However, Carroll does not “indict” or demonize the wartime pope as John Cornwell does in his 1999 book, Hitler’s Pope: The Secret History of Pius XII. Instead, Carroll asserts that Pius XII’s actions and inactions during the 1930s and 1940s are the telltale “evidence” of the Catholic church’s basic problem with Jews and Judaism: “The pope’s silence is better seen … not as the indictment … of Catholicism’s moral failure … but as the evidence … of the worst thing about my church, which is the worst thing about myself. I offer [Constantine’s Sword] as my personal penance to God, to the Jewish dead and to my children.”

I wonder whether Carroll will quickly be discredited and labeled a self-hating Catholic who is piling on a beloved pope who may be destined for sainthood. Will Carroll’s rich historical research be nitpicked and minimized in an attempt to discredit his awesome and troubling conclusions? Will Carroll’s ardent plea for a “a new Christology” that will “embrace a pluralism of belief and worship … that will banish from Christian faith the blasphemy that wills the suffering of God’s beloved ones [the Jews] and the inhuman idea that anyone’s death can be the fulfillment of a plan of God’s” be dismissed as inauthentic Catholic doctrine?

It would be an enormous loss if Carroll’s book were relegated to the literary dustbin of neglected and unread books. Constantine’s Sword is useful, even indispensable, as we enter the second phase of Catholic-Jewish relations, a period that will increasingly emphasize theological issues and questions. Carroll posits a radical Christian theological approach to Judaism that merits full discussion in both communities.

An important theological question involves the place of messianism within the Catholic-Jewish encounter. The precise details of messianism were always controversial but are central in Jewish religious thought. Today Israelis of every religious persuasion are grappling with the political and social dimensions of messianism within a Jewish state. Carroll has painfully constructed a coherent messianic vision that is profoundly rooted in his religious faith. It, too, demands thorough consideration at any serious encounter between Catholics and Jews.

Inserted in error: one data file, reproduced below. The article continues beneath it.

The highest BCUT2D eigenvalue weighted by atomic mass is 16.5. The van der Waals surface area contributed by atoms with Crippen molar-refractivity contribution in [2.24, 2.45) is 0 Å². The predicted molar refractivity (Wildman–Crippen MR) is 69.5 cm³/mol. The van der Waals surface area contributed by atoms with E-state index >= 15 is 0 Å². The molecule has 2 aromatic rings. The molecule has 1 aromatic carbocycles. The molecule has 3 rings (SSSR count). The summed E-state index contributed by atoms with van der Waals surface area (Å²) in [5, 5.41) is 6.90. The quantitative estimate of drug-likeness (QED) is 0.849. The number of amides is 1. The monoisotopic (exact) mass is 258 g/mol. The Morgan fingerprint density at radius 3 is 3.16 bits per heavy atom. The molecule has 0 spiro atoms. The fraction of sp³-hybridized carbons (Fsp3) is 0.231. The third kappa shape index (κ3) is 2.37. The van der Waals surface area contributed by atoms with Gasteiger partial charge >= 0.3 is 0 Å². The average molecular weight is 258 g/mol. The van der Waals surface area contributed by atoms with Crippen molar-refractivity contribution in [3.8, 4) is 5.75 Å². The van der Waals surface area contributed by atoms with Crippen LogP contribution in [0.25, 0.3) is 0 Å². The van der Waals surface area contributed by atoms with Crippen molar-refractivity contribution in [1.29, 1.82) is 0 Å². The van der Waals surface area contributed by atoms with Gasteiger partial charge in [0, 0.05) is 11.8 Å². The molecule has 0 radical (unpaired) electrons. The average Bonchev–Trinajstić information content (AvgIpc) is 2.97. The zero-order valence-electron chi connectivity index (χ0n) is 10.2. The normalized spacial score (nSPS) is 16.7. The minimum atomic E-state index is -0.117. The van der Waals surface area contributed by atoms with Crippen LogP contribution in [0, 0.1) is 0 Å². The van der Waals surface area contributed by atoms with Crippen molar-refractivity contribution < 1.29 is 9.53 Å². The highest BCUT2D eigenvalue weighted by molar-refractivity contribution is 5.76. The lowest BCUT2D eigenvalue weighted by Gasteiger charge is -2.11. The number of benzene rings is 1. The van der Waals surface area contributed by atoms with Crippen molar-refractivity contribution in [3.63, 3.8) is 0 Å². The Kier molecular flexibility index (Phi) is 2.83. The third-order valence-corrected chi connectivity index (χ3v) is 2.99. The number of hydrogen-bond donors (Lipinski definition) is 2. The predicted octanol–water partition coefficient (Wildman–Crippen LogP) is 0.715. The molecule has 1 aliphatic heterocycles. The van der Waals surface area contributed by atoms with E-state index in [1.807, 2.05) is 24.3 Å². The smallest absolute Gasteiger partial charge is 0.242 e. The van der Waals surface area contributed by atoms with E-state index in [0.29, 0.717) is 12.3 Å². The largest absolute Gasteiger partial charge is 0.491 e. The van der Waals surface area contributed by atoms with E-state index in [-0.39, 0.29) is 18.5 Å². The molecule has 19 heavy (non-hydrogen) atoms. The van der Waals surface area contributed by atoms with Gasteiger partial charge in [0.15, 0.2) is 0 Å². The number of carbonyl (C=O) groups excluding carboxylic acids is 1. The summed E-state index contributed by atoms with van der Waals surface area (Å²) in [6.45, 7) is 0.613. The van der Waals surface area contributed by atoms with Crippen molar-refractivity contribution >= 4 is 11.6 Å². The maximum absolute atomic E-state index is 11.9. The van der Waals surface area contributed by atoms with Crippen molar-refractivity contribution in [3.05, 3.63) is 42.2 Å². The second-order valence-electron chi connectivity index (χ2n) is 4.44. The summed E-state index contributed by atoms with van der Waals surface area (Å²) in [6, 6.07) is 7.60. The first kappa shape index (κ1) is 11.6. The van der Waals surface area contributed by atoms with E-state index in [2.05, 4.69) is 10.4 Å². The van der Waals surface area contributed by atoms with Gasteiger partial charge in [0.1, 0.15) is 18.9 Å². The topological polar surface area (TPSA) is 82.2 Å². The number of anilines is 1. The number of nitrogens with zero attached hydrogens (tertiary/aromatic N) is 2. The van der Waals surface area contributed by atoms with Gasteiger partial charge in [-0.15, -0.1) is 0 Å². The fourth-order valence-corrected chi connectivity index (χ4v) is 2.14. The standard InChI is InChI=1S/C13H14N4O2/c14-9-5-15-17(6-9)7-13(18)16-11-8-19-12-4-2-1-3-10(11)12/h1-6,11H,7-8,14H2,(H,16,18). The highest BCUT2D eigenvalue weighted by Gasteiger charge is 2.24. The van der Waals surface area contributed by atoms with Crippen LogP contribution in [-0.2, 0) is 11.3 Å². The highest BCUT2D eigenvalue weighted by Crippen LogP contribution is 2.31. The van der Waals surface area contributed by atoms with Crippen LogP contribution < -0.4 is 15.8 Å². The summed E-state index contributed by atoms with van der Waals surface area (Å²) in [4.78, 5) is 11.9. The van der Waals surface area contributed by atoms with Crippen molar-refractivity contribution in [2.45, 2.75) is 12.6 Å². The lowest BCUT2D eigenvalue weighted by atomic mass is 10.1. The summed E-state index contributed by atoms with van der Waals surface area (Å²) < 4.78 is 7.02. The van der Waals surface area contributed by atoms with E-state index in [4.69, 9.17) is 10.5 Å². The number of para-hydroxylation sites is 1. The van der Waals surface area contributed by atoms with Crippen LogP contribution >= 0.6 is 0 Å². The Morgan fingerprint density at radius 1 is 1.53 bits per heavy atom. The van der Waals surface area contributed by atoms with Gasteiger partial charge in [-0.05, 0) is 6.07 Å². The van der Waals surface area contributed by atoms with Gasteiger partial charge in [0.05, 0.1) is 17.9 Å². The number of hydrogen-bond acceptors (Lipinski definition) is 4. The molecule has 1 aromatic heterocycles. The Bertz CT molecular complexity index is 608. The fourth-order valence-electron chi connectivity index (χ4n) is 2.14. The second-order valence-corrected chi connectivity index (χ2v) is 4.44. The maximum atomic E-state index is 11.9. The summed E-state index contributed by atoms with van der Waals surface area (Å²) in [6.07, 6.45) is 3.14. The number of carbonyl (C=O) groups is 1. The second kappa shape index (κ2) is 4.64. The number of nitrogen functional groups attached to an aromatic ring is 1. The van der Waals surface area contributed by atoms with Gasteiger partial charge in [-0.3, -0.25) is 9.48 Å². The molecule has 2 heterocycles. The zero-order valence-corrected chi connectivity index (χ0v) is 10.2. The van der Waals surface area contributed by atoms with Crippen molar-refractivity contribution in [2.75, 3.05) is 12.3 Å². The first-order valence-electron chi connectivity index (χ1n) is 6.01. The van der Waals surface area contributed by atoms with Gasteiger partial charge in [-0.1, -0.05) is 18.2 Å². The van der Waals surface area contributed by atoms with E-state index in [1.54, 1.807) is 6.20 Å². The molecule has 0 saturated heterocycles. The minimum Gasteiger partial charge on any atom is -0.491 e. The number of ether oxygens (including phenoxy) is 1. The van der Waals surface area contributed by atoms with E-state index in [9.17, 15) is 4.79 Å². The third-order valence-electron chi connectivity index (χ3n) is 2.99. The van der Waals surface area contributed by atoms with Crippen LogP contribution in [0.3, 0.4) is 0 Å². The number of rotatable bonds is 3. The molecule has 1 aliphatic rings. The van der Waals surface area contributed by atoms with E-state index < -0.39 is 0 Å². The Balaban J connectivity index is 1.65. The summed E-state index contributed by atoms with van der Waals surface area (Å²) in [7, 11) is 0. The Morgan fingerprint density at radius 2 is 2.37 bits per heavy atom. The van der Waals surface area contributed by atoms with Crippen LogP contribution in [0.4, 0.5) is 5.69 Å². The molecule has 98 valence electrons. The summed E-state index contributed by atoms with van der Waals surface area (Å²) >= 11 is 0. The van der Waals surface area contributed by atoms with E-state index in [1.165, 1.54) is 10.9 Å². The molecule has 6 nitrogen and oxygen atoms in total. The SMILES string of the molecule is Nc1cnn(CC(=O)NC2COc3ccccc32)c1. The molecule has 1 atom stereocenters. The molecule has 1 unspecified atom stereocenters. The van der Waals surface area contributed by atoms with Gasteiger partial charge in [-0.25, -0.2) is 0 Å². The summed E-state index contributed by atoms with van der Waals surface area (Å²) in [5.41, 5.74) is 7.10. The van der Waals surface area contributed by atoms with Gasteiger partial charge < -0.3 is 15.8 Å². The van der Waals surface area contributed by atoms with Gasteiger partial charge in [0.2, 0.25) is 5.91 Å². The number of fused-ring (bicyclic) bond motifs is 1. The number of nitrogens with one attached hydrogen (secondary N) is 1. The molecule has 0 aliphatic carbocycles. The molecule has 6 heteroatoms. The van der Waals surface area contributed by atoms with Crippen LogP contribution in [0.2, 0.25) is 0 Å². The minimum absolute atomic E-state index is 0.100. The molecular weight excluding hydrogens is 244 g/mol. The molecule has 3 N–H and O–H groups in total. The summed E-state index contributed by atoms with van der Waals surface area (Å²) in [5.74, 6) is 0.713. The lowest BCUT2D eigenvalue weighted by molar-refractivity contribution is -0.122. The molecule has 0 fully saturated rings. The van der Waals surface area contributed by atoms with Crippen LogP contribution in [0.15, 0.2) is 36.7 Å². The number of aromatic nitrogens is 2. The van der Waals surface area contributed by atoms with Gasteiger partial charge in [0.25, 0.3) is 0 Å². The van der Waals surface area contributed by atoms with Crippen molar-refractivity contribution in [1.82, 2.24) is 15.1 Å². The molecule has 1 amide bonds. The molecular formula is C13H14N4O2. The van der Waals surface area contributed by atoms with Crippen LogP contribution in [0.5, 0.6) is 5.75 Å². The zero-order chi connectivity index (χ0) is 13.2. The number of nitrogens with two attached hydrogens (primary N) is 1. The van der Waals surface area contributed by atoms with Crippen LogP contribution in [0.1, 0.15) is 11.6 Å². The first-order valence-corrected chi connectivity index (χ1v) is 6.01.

Another feature of current Catholic-Jewish relations is the intensified call coming from both communities to open up all the pertinent wartime records of the Vatican to competent Catholic and Jewish scholars of the period. So far this has not been done, but the issues raised about World War II in Constantine’s Sword cannot be summarily dismissed. The many unresolved questions surrounding the church’s action during the Holocaust will be a key focus of all future interreligious relations. They cannot be avoided, and Carroll tells us why.

Unfortunately, Constantine’s Sword is being published at a moment in history when many leaders of Christianity, Judaism and Islam are retreating from interreligious outreach and the critical self-examination of their own traditions. Extremists in all three camps are using strict theological conformity as a potent weapon to club opponents into submission and to gain political power for themselves.

It remains an open question whether Carroll’s painfully honest and important book will thrive, even survive, in such a climate. The use or abuse of Constantine’s Sword will be an accurate barometer of our religious condition.

Rabbi A. James Rudin is the American Jewish Committee’s senior interreligious adviser. His e-mail address is rudinj@ajc.org

National Catholic Reporter, February 2, 2001